For some time now the securitization market has looked hopefully to the region governed by the Gulf Cooperation Council (GCC) - which includes Bahrain, Kuwait, Oman, Qatar, Saudi Arabia and United Arab Emirates - but the absence of securitization regulation here has stunted potential growth.
Despite these challenges, sources at BSEC-BEMO Securitization, the investment-banking subsidiary of Lebanon's Banque Europeenne pour le Moyen Orient (BEMO), remain committed to establishing securitization as a useful tool and recognize the growing opportunities emerging in this region. Earlier this month BSEC-BEMO led Saudi Arabia's first rental fleet, auto lease-backed Sukuk (an Islamic bond).
"Our focus has been to build a securitization business focused on the region, but, because there is no true capital markets established, this presents a challenge as well as an opportunity, considering the number of corporates looking for alternative funding sources," said a source at the BSEC. Its latest venture, Caravan I, is an SR103 (US$27 million) securitization for Saudi Arabia's HANCO Rent-a-Car. A pool of vehicles backs the transaction, with cash flow coming from the lease agreements with HANCO. The deal is structured for a three-year tenor, and offers Islamic investors a 6% return. Caravan pays monthly.
Caravan was built with a number of structural and credit enhancement features: a two-tiered, two-jurisdiction structure with 15.39% overcollateralization; a 4.25% equity tranche and 8.77% cash reserves, according to sources familiar with the transaction. The structure also includes embedded early warning triggers mitigating its performance deterioration risk.
Structuring under Saudi law
Under Saudi law, vehicle lease activity is restricted to Saudi Nationals or Saudi-owned companies; hence, in the case of Caravan I, the issuer - a Jersey-based SPV - cannot own the underlying assets. A Saudi-owned Special Purpose Company (SPC) was set up in Saudi Arabia in order to purchase the assets from the originator (HANCO), and another entity, Caravan I, was established in Jersey to issue the Sukuk.
Bankers at BSEC also contended with the absence of trust laws in the Kingdom, as well as with the region's Shariaa-based principles (order of Islam). Moody's Investors Service published a special structured finance report on Saudi Arabia focusing on the legal environment shared throughout the GCC. There is no legal precedent for structured finance under Islamic banking regulations. Under Shariaa principles, the receipt and payment of interest is forbidden. Transactors elected to term the transaction as partnership/profit and loss-sharing banking.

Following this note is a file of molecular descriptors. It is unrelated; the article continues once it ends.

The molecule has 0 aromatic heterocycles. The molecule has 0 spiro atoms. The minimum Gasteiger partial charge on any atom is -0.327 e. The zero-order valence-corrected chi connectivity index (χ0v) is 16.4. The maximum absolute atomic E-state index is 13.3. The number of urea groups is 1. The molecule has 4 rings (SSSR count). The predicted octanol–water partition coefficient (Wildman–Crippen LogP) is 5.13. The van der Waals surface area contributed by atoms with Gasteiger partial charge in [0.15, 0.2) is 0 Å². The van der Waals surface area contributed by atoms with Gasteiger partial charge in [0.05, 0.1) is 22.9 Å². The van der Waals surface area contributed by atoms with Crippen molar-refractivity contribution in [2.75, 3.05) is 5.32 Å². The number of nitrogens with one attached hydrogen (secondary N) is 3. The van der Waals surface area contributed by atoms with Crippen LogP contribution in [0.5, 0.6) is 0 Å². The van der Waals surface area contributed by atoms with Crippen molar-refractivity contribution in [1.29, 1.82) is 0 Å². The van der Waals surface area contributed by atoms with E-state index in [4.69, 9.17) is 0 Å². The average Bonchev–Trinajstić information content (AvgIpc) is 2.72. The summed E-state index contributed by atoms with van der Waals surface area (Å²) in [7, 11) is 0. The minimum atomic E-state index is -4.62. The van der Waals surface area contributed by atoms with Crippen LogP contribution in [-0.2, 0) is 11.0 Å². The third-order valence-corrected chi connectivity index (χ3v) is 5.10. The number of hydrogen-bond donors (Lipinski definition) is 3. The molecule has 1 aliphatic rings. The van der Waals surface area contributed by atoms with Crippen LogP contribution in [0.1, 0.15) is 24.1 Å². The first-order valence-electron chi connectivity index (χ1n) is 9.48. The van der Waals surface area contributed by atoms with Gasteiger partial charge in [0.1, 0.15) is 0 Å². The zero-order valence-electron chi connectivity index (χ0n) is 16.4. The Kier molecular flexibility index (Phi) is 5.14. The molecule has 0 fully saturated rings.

The transfer of cash between SPC and SPV is governed by a Shariaa-compliant funding agreement similar to a Murabaha (this is an Islamic concept that involves buying goods for a client and selling them at a profit, avoiding payment of interest).
"The instrument used under the Caravan structure can be compared to a loan agreement but with specific features such as (i) risks and return sharing, (ii) ring fencing and (iii) flow through," a spokesman at BSEC said.
More deals to come?
In past years, the Saudi market has shown potential for lease receivable transactions because of the need for funding. A feature specific to the Saudi market allows leasing companies to borrow money within their shareholder structure, but banks today are less willing to lend money to their subsidiaries, and leasing companies are, to a large extent, partial or total subsidiaries of banks. Lessors at full capacity are looking at securitizations to finance and restructure balance sheets.
While the potential for inventory deals is limited by the rather small size of the market, the Caravan structure has sparked reasonable interest from potential issuers, as the rent-a-car market is strong in the region. "Although this structure cannot be applied to other assets, it could be transferred to other inventory fleets in the region," the source at BSEC said. "We've not seen many inventory deals in the past and thought it's a smaller operation when compared to the financial lease sector in Saudi Arabia. These assets have a liquid secondary market."
"We thought it was important to establish this type of securitization and, in the event that cars would have to be sold, it would be easy to execute," added the source.